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BONN, Germany, November 5, 1999 (Environmental News Service/SIDSnet)---Warning that "humanity will not forgive us if we fail," conference President Jan Szyzsko of Poland brought the latest round of United Nations climate negotiations to a close Friday.

Ministers and officials from 166 governments concluded two weeks of climate change talks that centered on enabling decisions and a timetable for completing the outstanding details of the 1997 Kyoto Protocol by the next conference set for November 13 to 24, 2000 in the Hague, Netherlands.

An "unexpected mood of optimism" was felt at this Fifth Conference of Parties to the UN Convention on Climate Change (COP-5), Executive Secretary Michael Zammit Cutajar said. "The political atmospherics were good - better than expected. The engagement of ministers made a difference, and there were some encouraging technical decisions," he said.

The parties now face their own "Y2K challenge," Cutajar said, namely the achievement of a successful COP-6 where parties adopt key decisions and move to early entry into force of the Kyoto Protocol.

The Kyoto Protocol is an addition to the climate treaty that sets legally binding limits for 39 industrialized nations on the emission of six heat-trapping greenhouse gases responsible for global warming.

The protocol will only enter into force and become legally binding when at least 55 countries, including developed country parties accounting for at least 55 percent of developed country emissions, have ratified it. To date only 16 countries - all from the developing world - have ratified. Eighty-three countries and the European Union have taken the initial step of signing the agreement.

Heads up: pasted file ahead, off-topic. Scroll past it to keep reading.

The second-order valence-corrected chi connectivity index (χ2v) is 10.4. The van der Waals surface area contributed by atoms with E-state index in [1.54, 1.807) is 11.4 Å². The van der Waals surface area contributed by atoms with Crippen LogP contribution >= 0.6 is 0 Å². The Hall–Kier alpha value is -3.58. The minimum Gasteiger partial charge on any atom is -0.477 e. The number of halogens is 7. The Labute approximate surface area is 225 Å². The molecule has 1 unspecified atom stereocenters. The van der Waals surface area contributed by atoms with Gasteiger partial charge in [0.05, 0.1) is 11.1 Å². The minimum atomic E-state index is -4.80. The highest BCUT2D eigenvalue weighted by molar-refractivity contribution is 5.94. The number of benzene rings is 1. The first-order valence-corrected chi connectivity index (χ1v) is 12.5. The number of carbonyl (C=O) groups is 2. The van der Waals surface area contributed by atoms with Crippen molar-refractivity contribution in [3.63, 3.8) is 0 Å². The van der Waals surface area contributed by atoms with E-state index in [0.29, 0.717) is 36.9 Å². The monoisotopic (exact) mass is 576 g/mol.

A number of countries, echoing German Chancellor Gerhard Schröder's call at the opening Plenary, are seeking early ratification, possibly by the tenth anniversary of the 'Earth Summit' (UNCED) in 2002. The NGO community played a key role in lobbying governments, at home and at the COP, to adopt the 2002 deadline.

The Hague meeting next year will be preceded by two one-week rounds of talks in the two subsidiary bodies, formal working groups established by the treaty, from June 12 to 16 and from September 11 to 15. Each session will be preceded by one week of informal talks and workshops.

Frank Loy, head of the U.S. delegation, expressed satisfaction with the outcome of the talks. "The nature of this conference is to make significant progress in compliance, in the rules on the mechanisms, in the discussion of capacity building and the like," Loy said. "And that all has been done. And the result of that is - assuming that it continues on the path that it is going, and is not in any way held back - that we will be in much, much better shape to come to a successful" sixth conference of parties (COP-6)." Loy told reporters that the United States strongly supports the protocol's entry into force "at the earliest possible date."

Two extremes at the talks were represented, on the one hand by the oil producing countries who did what they could to obstruct the implementation of any agreement that would reduce the use of fossil-fuels, and on the other by the Association of Small Island States who fear complete inundation if global warming melts the polar icecaps causing sea levels to rise.

Representatives from eight Pacific Island countries expressed disappointment that the rest of the world failed to decide on immediate actions to reduce greenhouse gas emissions and help vulnerable countries adapt to climate change.